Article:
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Rheem Criterion upflow gas furnace always tripped negative pressure switch?

Rheem Criterion upflow gas furnace always tripped negative pressure switch?

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Old 11-17-14, 08:42 AM
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Rheem Criterion upflow gas furnace always tripped negative pressure switch?

Hi, first time home owner here, please bear with my silly questions. So I have this 20-year old Rheem Criterion upflow gas furnace when I closed this house last year. Last winter, it gave us some trouble when blower is running but no gas out, so no heat. An HVAC tech came over, did a few measurements and found that the pressure switch right above the burner is not getting voltage, so he opened up the circuit board, unplug/plug back the two wires connecting the switch and the board, and then the furnace is back on until a couple of days ago, same problem occurred.

But this time, the old trick did not work wonder for long, the gas would stopped after a few cycles of on and off, and most likely in the middle of the night ( it starts and stops more frequently at night). I found out that there seems to be some contact problem on the board, for example, if I reset the switch by unplug/plug the wires, and the furnace started to burn gas, the moment I tap somewhere on the wire bundles or the board, it shuts off. And furthermore, I noticed that if it shuts off, you don't even have to unplug/plug the wire, tap the wire or even hold the board and drag it towards me a little would get the thing restarted (And yes, the board was fixed on the place in a non-level way, the gap at top and bottom between board and the metal casing is different. The bottom gap is much smaller, almost touching the metal casing).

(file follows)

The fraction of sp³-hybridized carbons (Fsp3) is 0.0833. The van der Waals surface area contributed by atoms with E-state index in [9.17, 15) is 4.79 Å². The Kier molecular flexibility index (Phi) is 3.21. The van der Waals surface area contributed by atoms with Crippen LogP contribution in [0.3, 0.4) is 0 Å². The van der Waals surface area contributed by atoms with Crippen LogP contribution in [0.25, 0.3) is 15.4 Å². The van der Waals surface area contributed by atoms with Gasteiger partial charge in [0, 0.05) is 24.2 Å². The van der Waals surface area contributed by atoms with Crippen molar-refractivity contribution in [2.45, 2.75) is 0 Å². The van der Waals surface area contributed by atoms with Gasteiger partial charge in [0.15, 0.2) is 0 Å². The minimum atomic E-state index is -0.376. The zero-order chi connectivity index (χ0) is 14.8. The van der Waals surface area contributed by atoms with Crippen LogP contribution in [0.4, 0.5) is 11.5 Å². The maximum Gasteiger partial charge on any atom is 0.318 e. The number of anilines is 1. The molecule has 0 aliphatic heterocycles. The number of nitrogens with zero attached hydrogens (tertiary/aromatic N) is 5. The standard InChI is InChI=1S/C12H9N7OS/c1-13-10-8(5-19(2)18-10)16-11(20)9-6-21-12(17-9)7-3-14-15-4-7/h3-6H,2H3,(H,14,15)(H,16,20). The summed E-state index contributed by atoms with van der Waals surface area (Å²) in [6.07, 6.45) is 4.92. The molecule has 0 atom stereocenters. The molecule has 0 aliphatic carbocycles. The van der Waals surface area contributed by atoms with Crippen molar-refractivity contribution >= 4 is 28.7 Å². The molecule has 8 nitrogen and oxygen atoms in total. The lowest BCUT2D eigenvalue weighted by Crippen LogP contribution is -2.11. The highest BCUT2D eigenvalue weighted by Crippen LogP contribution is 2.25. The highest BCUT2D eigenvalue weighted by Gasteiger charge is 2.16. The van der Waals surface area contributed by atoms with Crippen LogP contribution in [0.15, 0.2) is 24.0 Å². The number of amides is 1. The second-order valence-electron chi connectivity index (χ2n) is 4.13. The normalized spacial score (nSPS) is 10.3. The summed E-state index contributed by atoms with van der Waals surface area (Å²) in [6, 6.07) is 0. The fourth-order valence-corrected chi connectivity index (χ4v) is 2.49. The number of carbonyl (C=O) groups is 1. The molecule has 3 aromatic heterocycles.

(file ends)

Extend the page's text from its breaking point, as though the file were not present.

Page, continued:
Have you guys had similar experience before? Last time the tech told me if similar problem happen, I will be expecting an expensive board replacement,7-800 at least. I don't know if it's worth it for this old furnace. Please advise. Thanks a lot.Name:  mmexport1416238109245.jpg
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I attached the diagram of the circuitry and the pix of the wire bundles FYI.
 
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Old 11-17-14, 09:36 AM
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Welcome to the forum!! I suggest you turn power off to the furnace. Remove the 9-wire connector that attaches to the control board. Inspect the plug for corrosion and make sure none of the pins are sticking further in or out than the other pins. Inspect the control board where that plug goes into and check it for corrosion. There should be a ground wire (usually green) that attaches to the furnace cabinet. I believe on your furnace the ground wire goes from the 9-pin connector green wire to the safety door switch area. Follow that wire and see where it attaches and make sure the screw is tight and there is no corrosion. You may also have a ground wire coming from your gas valve. Grounding issues can cause a problem such as you are experiencing. Your wiring diagram photo is not clear enough to make out. To better assist, please post the model number of your furnace.